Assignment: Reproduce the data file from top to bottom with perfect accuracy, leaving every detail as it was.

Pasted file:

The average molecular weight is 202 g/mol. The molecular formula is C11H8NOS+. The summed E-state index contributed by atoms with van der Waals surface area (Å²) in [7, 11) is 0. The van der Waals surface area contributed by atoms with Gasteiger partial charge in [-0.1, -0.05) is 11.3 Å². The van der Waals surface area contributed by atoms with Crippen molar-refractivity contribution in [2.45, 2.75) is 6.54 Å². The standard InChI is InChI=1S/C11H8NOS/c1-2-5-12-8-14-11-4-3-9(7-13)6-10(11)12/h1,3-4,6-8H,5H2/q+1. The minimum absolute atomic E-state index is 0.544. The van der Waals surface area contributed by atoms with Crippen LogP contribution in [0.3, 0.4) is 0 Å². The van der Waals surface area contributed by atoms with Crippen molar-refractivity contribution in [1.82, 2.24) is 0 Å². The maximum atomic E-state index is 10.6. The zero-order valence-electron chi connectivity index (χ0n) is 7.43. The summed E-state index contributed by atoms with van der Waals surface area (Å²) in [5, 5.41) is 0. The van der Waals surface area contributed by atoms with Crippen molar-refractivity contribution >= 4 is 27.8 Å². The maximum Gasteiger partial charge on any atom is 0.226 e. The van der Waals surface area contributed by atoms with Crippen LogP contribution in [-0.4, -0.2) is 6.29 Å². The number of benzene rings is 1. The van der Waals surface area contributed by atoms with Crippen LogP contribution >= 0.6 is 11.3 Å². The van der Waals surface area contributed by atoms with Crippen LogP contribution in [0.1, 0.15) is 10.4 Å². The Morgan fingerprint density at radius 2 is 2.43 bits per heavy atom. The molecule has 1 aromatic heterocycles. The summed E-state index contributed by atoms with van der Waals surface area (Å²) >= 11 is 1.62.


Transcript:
The average molecular weight is 202 g/mol. The molecular formula is C11H8NOS+. The summed E-state index contributed by atoms with van der Waals surface area (Å²) in [7, 11) is 0. The van der Waals surface area contributed by atoms with Gasteiger partial charge in [-0.1, -0.05) is 11.3 Å². The van der Waals surface area contributed by atoms with Crippen molar-refractivity contribution in [2.45, 2.75) is 6.54 Å². The standard InChI is InChI=1S/C11H8NOS/c1-2-5-12-8-14-11-4-3-9(7-13)6-10(11)12/h1,3-4,6-8H,5H2/q+1. The minimum absolute atomic E-state index is 0.544. The van der Waals surface area contributed by atoms with Crippen LogP contribution in [0.3, 0.4) is 0 Å². The van der Waals surface area contributed by atoms with Crippen molar-refractivity contribution in [1.82, 2.24) is 0 Å². The maximum atomic E-state index is 10.6. The zero-order valence-electron chi connectivity index (χ0n) is 7.43. The summed E-state index contributed by atoms with van der Waals surface area (Å²) in [5, 5.41) is 0. The van der Waals surface area contributed by atoms with Crippen molar-refractivity contribution >= 4 is 27.8 Å². The maximum Gasteiger partial charge on any atom is 0.226 e. The van der Waals surface area contributed by atoms with Crippen LogP contribution in [-0.4, -0.2) is 6.29 Å². The number of benzene rings is 1. The van der Waals surface area contributed by atoms with Crippen LogP contribution >= 0.6 is 11.3 Å². The van der Waals surface area contributed by atoms with Crippen LogP contribution in [0.1, 0.15) is 10.4 Å². The Morgan fingerprint density at radius 2 is 2.43 bits per heavy atom. The molecule has 1 aromatic heterocycles. The summed E-state index contributed by atoms with van der Waals surface area (Å²) >= 11 is 1.62.